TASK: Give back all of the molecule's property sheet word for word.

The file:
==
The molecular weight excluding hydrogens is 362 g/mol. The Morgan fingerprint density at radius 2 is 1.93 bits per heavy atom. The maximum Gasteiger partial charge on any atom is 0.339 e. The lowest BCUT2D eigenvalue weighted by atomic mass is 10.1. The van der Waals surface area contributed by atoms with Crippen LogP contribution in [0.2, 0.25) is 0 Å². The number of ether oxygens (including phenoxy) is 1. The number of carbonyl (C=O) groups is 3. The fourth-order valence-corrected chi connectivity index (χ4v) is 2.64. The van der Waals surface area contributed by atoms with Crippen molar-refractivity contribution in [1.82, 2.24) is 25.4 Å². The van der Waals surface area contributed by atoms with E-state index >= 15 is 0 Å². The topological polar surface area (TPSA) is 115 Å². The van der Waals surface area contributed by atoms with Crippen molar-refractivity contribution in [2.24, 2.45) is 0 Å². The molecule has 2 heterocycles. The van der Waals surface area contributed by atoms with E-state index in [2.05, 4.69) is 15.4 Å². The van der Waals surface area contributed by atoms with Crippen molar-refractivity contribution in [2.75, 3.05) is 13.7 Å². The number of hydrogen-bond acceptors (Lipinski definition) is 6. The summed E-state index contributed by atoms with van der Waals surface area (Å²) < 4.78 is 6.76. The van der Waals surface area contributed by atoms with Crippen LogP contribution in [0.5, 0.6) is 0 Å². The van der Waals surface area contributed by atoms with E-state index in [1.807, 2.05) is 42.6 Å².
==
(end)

The molecular weight excluding hydrogens is 362 g/mol. The Morgan fingerprint density at radius 2 is 1.93 bits per heavy atom. The maximum Gasteiger partial charge on any atom is 0.339 e. The lowest BCUT2D eigenvalue weighted by atomic mass is 10.1. The van der Waals surface area contributed by atoms with Crippen LogP contribution in [0.2, 0.25) is 0 Å². The number of ether oxygens (including phenoxy) is 1. The number of carbonyl (C=O) groups is 3. The fourth-order valence-corrected chi connectivity index (χ4v) is 2.64. The van der Waals surface area contributed by atoms with Crippen molar-refractivity contribution in [1.82, 2.24) is 25.4 Å². The van der Waals surface area contributed by atoms with E-state index >= 15 is 0 Å². The topological polar surface area (TPSA) is 115 Å². The van der Waals surface area contributed by atoms with Crippen molar-refractivity contribution in [2.24, 2.45) is 0 Å². The molecule has 2 heterocycles. The van der Waals surface area contributed by atoms with E-state index in [2.05, 4.69) is 15.4 Å². The van der Waals surface area contributed by atoms with Crippen molar-refractivity contribution in [2.75, 3.05) is 13.7 Å². The number of hydrogen-bond acceptors (Lipinski definition) is 6. The summed E-state index contributed by atoms with van der Waals surface area (Å²) < 4.78 is 6.76. The van der Waals surface area contributed by atoms with Crippen LogP contribution in [0.5, 0.6) is 0 Å². The van der Waals surface area contributed by atoms with E-state index in [1.807, 2.05) is 42.6 Å².